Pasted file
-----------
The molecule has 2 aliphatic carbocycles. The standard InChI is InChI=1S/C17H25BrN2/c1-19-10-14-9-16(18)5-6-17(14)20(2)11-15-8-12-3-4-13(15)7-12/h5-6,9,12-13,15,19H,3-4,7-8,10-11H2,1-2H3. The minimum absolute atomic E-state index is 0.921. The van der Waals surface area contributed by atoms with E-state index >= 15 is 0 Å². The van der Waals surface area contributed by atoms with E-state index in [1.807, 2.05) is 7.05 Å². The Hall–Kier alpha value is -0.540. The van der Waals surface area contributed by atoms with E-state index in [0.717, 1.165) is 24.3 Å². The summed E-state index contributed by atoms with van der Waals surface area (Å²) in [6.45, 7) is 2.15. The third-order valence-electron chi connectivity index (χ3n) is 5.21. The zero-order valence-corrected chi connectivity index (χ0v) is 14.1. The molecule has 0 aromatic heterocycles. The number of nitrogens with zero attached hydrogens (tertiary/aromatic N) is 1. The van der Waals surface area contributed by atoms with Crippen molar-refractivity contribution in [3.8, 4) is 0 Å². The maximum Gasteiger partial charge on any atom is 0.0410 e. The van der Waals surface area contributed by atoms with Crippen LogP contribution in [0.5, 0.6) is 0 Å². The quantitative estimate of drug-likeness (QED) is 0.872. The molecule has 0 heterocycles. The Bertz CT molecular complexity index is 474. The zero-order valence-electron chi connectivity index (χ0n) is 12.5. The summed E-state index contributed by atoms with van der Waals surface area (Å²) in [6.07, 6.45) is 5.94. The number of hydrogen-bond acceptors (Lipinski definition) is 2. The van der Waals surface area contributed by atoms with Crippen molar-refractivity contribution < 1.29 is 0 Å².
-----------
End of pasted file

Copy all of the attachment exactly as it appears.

The molecule has 2 aliphatic carbocycles. The standard InChI is InChI=1S/C17H25BrN2/c1-19-10-14-9-16(18)5-6-17(14)20(2)11-15-8-12-3-4-13(15)7-12/h5-6,9,12-13,15,19H,3-4,7-8,10-11H2,1-2H3. The minimum absolute atomic E-state index is 0.921. The van der Waals surface area contributed by atoms with E-state index >= 15 is 0 Å². The van der Waals surface area contributed by atoms with E-state index in [1.807, 2.05) is 7.05 Å². The Hall–Kier alpha value is -0.540. The van der Waals surface area contributed by atoms with E-state index in [0.717, 1.165) is 24.3 Å². The summed E-state index contributed by atoms with van der Waals surface area (Å²) in [6.45, 7) is 2.15. The third-order valence-electron chi connectivity index (χ3n) is 5.21. The zero-order valence-corrected chi connectivity index (χ0v) is 14.1. The molecule has 0 aromatic heterocycles. The number of nitrogens with zero attached hydrogens (tertiary/aromatic N) is 1. The van der Waals surface area contributed by atoms with Crippen molar-refractivity contribution in [3.8, 4) is 0 Å². The maximum Gasteiger partial charge on any atom is 0.0410 e. The van der Waals surface area contributed by atoms with Crippen LogP contribution in [0.5, 0.6) is 0 Å². The quantitative estimate of drug-likeness (QED) is 0.872. The molecule has 0 heterocycles. The Bertz CT molecular complexity index is 474. The zero-order valence-electron chi connectivity index (χ0n) is 12.5. The summed E-state index contributed by atoms with van der Waals surface area (Å²) in [6.07, 6.45) is 5.94. The number of hydrogen-bond acceptors (Lipinski definition) is 2. The van der Waals surface area contributed by atoms with Crippen molar-refractivity contribution < 1.29 is 0 Å².